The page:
The painting I’ve chosen to show here is very important to me because finishing it was the moment I was fully convinced in my art. With any creative pursuit, one tends to flit from excitement to severe doubt, but this self-portrait removed all doubt for me; I’ve been different ever since. I’m braver now, and I no longer need to convince or be convinced.
I work very quickly with a lot of figurative paintings. What excites me is being able to see something raw and spontaneous; with my style the idea needs to be captured and finished just as quickly as it appears, as it’s the only way to get a genuinely impetuous look. I don’t like to take longer than thirty minutes to finish each painting. I refuse to keep going and going, chasing how I originally envisioned it. Why force it? Sometimes it’s not meant to be, and you need to let it go.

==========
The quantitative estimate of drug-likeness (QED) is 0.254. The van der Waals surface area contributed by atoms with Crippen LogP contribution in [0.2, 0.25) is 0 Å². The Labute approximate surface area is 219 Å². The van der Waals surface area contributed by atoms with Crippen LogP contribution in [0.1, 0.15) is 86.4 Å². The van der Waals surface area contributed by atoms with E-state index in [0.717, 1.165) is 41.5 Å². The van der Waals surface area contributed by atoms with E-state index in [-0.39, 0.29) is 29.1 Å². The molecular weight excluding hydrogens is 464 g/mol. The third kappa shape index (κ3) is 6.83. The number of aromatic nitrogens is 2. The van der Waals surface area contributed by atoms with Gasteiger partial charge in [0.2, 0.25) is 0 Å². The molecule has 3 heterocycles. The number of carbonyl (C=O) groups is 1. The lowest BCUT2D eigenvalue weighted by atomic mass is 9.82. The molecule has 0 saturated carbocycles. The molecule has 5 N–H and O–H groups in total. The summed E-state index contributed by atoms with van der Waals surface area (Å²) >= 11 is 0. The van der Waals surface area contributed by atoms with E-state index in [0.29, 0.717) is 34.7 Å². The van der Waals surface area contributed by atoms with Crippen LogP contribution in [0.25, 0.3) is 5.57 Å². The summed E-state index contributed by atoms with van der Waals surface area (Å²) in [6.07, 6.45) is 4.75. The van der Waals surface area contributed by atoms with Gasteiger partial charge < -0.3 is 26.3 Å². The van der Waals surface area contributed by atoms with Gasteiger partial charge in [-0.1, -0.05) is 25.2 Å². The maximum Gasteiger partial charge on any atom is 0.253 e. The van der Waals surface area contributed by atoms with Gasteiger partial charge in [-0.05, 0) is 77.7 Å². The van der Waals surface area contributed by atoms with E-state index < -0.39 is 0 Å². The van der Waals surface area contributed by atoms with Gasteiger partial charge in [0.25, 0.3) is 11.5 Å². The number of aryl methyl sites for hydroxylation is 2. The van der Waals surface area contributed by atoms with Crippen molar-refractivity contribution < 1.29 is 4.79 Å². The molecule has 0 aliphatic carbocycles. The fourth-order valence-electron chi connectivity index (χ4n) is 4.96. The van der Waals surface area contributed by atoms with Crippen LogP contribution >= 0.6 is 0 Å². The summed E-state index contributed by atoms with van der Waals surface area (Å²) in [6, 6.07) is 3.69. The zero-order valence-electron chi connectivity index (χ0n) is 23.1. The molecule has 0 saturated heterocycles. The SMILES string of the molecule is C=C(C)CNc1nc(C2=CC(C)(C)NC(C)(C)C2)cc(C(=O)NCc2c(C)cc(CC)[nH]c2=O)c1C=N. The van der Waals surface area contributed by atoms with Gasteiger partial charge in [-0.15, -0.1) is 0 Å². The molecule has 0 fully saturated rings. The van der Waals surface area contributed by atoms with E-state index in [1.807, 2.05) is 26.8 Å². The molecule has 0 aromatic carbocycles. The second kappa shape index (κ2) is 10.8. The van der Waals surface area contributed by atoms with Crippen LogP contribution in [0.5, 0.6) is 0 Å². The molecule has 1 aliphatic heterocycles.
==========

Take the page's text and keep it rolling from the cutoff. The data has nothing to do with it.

As my work has elements of randomness about it, being conscious of how close you are to ruining the painting at any moment can have a consciously negative effect on the way you paint. I’ve found a bottle or two of wine before a painting session sorts that problem out. I see opinions in the art world as everyone being wrong; it’s just some have more people that agree with them than others. As an artist, a buyer or a casual observer, there’s nothing to be scared of; there couldn’t be anything that is more accessible than art, either it works for you or it doesn’t.
It’s important to be brave; I see too much fear and uncertainty in the hearts of people. Especially the reluctance with trying and failing in dreams and long held aspirations. Trying and failing takes everything from you, even your ability to fantasise about it any longer. But you have to risk it all. You have to.